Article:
• Smoke-free Policies in Multiunit Housing: Smoking Behavior and Reactions to Messaging Strategies in Support and Opposition.

    INTRODUCTION: Given the high proportion of US adults living in multiunit housing (MUH) and the related risks of secondhand smoke, we examined correlates of having smoke-free MUH policies, level of support for such policies, and reactions to related messaging among a quota-based nonprobability sample of US adults. METHODS: In 2013, 752 adult MUH residents were recruited through an online survey panel to complete a cross-sectional survey assessing tobacco use, personal smoke-free policies in homes and cars, smoke-free MUH policies, and reactions to messaging on smoke-free MUH policies. We sought sufficient representation of smokers, racial/ethnic minorities, and residents of the Southeast. RESULTS: Overall, 56.3% had no smoke-free MUH policies and 16.2% had complete policies; 62.8% favored living in smoke-free MUH, and 28.9% said they would move if their building became smoke-free. Multivariate regression indicated that correlates of living in MUH with partial or no policies included younger age, less education, lower income, and current smoking (P's ≤ .01); more restrictive smoke-free MUH policies were associated with lower cigarette consumption and recent quit attempts among current smokers (P's < .05); and correlates of support for MUH policies included greater education, nonsmoker status, and having complete MUH policies (P's < .05). Of 9 messages opposing smoke-free MUH policies, the most persuasive was "People have the right to smoke in their own homes"; the most persuasive message of 11 in support was "You have the right to breathe clean air in your home." CONCLUSION: Smoke-free MUH policies may reduce smoking. Messaging in favor of smoke-free MUH policies was more persuasive than messaging opposing such policies, indicating the potential for using these approaches.

  • Smokers' perceptions of the health risks of e-cigarettes and other tobacco products: Implications for tobacco control.

    Lead author: Jessica Pepper. Poster and "rapid fire" oral presentation at the Society for Research on Nicotine and Tobacco (SRNT) 21st Annual Meeting, Philadelphia, PA.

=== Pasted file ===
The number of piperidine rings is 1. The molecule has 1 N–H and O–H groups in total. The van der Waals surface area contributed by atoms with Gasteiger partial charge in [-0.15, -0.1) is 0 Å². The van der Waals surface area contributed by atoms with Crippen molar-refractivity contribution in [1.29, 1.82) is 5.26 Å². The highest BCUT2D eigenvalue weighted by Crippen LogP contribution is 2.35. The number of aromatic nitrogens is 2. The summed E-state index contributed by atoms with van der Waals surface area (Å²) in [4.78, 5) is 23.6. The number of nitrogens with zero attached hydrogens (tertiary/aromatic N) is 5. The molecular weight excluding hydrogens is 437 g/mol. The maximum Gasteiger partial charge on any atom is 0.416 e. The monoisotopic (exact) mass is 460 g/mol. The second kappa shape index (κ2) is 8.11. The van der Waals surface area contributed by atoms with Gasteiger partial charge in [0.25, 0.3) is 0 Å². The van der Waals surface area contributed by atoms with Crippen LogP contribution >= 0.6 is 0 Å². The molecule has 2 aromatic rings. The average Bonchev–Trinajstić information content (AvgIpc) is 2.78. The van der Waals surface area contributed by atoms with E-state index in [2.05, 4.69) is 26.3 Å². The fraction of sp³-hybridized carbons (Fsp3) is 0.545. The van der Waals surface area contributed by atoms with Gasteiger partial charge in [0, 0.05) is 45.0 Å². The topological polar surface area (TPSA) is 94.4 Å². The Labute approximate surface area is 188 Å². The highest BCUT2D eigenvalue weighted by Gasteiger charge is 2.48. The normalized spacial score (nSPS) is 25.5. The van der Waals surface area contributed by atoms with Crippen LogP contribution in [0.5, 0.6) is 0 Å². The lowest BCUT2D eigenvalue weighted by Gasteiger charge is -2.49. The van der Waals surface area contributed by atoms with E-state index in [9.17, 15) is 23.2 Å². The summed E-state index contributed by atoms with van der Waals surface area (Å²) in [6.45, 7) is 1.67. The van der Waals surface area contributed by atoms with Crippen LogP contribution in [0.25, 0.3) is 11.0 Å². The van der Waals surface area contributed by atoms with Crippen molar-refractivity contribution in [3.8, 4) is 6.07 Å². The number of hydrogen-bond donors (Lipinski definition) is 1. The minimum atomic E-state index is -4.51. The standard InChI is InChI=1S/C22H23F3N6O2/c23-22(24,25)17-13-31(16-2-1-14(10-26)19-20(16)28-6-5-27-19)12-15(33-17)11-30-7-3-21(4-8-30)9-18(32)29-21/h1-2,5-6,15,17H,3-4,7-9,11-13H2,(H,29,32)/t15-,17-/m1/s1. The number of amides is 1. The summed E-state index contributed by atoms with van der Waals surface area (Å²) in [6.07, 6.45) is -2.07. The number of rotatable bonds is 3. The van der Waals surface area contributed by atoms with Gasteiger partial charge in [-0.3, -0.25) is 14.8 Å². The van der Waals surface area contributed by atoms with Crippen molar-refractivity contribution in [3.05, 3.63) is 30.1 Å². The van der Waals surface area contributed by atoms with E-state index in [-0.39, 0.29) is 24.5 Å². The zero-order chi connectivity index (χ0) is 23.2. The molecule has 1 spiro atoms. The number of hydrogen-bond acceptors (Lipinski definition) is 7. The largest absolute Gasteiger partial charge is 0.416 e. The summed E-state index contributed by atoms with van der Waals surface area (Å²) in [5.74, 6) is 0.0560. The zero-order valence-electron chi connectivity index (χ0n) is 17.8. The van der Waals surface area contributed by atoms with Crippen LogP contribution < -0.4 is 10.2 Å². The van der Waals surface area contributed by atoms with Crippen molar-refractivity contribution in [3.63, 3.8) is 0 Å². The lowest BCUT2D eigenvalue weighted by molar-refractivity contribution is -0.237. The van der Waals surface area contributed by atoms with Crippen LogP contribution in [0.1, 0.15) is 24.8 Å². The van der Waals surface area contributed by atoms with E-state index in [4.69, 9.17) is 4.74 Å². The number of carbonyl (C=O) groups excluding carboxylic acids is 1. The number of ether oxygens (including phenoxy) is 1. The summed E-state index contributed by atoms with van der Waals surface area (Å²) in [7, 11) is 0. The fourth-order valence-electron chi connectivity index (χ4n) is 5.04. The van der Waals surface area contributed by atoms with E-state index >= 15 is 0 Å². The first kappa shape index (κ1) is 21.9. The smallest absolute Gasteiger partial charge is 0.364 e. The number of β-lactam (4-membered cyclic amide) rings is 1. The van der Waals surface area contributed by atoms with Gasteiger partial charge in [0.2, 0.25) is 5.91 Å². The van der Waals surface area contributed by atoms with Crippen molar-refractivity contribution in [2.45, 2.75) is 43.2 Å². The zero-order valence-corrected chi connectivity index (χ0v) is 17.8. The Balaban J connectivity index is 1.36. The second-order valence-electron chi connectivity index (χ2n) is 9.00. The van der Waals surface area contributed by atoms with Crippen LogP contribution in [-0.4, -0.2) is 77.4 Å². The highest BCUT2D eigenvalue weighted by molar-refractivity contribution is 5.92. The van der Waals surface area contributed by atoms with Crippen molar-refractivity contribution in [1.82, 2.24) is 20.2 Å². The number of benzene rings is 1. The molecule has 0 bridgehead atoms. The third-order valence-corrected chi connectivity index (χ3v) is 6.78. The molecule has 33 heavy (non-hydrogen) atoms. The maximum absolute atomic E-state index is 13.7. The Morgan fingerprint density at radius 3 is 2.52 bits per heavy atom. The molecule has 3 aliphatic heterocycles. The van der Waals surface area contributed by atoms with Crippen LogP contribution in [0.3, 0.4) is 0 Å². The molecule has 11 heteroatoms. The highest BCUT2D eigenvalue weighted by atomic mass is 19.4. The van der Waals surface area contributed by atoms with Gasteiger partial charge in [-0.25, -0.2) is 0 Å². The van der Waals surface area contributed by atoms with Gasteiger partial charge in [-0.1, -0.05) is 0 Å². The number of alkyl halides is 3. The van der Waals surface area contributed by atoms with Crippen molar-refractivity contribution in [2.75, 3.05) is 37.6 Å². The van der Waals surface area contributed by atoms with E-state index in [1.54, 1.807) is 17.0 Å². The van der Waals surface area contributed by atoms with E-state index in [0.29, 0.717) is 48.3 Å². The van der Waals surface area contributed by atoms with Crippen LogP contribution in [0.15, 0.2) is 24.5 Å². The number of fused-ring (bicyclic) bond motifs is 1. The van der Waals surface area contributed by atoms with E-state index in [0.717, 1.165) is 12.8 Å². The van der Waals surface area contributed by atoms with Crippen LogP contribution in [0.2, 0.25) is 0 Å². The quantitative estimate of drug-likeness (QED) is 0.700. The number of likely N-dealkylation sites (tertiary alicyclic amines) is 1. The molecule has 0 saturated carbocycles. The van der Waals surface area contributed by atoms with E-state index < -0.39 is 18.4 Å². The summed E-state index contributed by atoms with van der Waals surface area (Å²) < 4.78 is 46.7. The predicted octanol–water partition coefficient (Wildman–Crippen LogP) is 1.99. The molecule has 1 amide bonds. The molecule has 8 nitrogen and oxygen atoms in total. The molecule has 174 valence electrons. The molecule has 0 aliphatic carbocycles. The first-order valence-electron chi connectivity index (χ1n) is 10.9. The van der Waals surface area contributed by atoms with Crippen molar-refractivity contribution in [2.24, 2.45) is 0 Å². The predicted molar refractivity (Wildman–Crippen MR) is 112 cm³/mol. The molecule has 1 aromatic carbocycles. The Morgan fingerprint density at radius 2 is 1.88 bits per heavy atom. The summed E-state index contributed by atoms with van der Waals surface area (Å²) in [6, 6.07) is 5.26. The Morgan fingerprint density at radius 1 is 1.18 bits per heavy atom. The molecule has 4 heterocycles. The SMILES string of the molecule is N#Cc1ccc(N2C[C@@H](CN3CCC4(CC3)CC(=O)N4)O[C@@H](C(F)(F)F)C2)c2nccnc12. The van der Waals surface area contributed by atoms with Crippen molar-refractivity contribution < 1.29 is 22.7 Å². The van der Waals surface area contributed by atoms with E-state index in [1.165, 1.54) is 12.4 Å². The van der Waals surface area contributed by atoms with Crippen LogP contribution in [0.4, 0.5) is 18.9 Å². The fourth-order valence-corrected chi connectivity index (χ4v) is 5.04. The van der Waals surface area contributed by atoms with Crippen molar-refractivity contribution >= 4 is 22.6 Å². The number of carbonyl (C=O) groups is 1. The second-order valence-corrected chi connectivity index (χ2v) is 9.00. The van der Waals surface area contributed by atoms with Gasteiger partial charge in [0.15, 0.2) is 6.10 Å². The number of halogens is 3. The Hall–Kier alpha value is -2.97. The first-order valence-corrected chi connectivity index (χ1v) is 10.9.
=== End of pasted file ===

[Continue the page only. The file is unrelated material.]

• Smoking selfies: Using Instagram to examine smoking behavior

    SRNT, Chicago, IL, 2016. Szczypka G, Cortese D, Wang S, Ilakkuvan V, Hair E, Vallone D, Emery S. Smoking selfies: Using Instagram to examine smoking behavior. Poster Session #3, Poster #66, Friday, March 4.

  • Social Branding to Decrease Smoking Among Young Adults in Bars

    Objectives. We evaluated a Social Branding antitobacco intervention for “hipster” young adults that was implemented between 2008 and 2011 in San Diego, California. Methods. We conducted repeated cross-sectional surveys of random samples of young adults going to bars at baseline and over a 3-year follow-up. We used multinomial logistic regression to evaluate changes in daily smoking, nondaily smoking, and binge drinking, controlling for demographic characteristics, alcohol use, advertising receptivity, trend sensitivity, and tobacco-related attitudes. Results. During the intervention, current (past 30 day) smoking decreased from 57% (baseline) to 48% (at follow-up 3; P?=?.002), and daily smoking decreased from 22% to 15% (P?<?.001). There were significant interactions between hipster affiliation and alcohol use on smoking. Among hipster binge drinkers, the odds of daily smoking (odds ratio [OR]?=?0.44; 95% confidence interval [CI]?=?0.30, 0.63) and nondaily smoking (OR?=?0.57; 95% CI?=?0.42, 0.77) decreased significantly at follow-up 3. Binge drinking also decreased significantly at follow-up 3 (OR?=?0.64; 95% CI?=?0.53, 0.78). Conclusions. Social Branding campaigns are a promising strategy to decrease smoking in young adult bar patrons.

  • Social Branding® to Young Adult Tobacco Use: Evidence of a Promising New Approach

  • Social media data analysis: Introducing some innovative, rigorous, and interdisciplinary methods

    Emery S (2017, April). Social media data analysis: Introducing some innovative, rigorous, and interdisciplinary methods. CDC Roundtable, CDC Evaluation Group, Atlanta, GA.

  • Standardized Tobacco Assessment for Retail Settings (STARS) Surveillance Survey

    The Standardized Tobacco Assessment for Retail Settings (STARS) survey was designed for practitioners to inform state and local tobacco control policies for the point of sale. The STARS form and training materials resulted from a collaboration of SCTC researchers with stakeholders from five state health departments, the CDC, and the Tobacco Control Legal Consortium. The assessment items (e.g., price, product promotions) were selected exclusively for their policy relevance; no items function as compliance checks for federal regulations. This user-friendly survey can be filled out by professionally trained data collectors, as well as self-trained youth and adults.